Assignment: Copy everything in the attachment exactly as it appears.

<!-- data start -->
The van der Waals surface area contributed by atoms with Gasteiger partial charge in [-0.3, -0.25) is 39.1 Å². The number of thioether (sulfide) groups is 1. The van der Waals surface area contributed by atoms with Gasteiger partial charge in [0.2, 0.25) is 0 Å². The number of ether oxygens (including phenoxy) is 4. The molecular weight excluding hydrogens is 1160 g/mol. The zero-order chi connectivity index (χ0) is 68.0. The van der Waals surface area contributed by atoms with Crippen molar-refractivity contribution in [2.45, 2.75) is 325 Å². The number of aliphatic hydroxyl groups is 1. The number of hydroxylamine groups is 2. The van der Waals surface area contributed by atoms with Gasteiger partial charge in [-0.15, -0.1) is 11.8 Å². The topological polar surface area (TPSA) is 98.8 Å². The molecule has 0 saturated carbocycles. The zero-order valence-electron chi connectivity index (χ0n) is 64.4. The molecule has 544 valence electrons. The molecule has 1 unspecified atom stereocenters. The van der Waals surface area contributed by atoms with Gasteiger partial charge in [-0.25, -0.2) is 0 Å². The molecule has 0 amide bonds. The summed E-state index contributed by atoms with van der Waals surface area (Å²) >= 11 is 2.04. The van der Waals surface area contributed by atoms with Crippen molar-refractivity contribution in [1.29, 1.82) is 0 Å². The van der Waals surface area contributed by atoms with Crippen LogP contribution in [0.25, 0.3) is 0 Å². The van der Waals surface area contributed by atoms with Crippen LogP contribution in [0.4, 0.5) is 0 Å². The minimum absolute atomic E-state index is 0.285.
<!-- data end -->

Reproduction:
The van der Waals surface area contributed by atoms with Gasteiger partial charge in [-0.3, -0.25) is 39.1 Å². The number of thioether (sulfide) groups is 1. The van der Waals surface area contributed by atoms with Gasteiger partial charge in [0.2, 0.25) is 0 Å². The number of ether oxygens (including phenoxy) is 4. The molecular weight excluding hydrogens is 1160 g/mol. The zero-order chi connectivity index (χ0) is 68.0. The van der Waals surface area contributed by atoms with Crippen molar-refractivity contribution in [2.45, 2.75) is 325 Å². The number of aliphatic hydroxyl groups is 1. The number of hydroxylamine groups is 2. The van der Waals surface area contributed by atoms with Gasteiger partial charge in [-0.15, -0.1) is 11.8 Å². The topological polar surface area (TPSA) is 98.8 Å². The molecule has 0 saturated carbocycles. The zero-order valence-electron chi connectivity index (χ0n) is 64.4. The molecule has 544 valence electrons. The molecule has 1 unspecified atom stereocenters. The van der Waals surface area contributed by atoms with Gasteiger partial charge in [-0.25, -0.2) is 0 Å². The molecule has 0 amide bonds. The summed E-state index contributed by atoms with van der Waals surface area (Å²) >= 11 is 2.04. The van der Waals surface area contributed by atoms with Crippen molar-refractivity contribution in [1.29, 1.82) is 0 Å². The van der Waals surface area contributed by atoms with Crippen LogP contribution in [0.25, 0.3) is 0 Å². The van der Waals surface area contributed by atoms with Crippen LogP contribution in [0.4, 0.5) is 0 Å². The minimum absolute atomic E-state index is 0.285.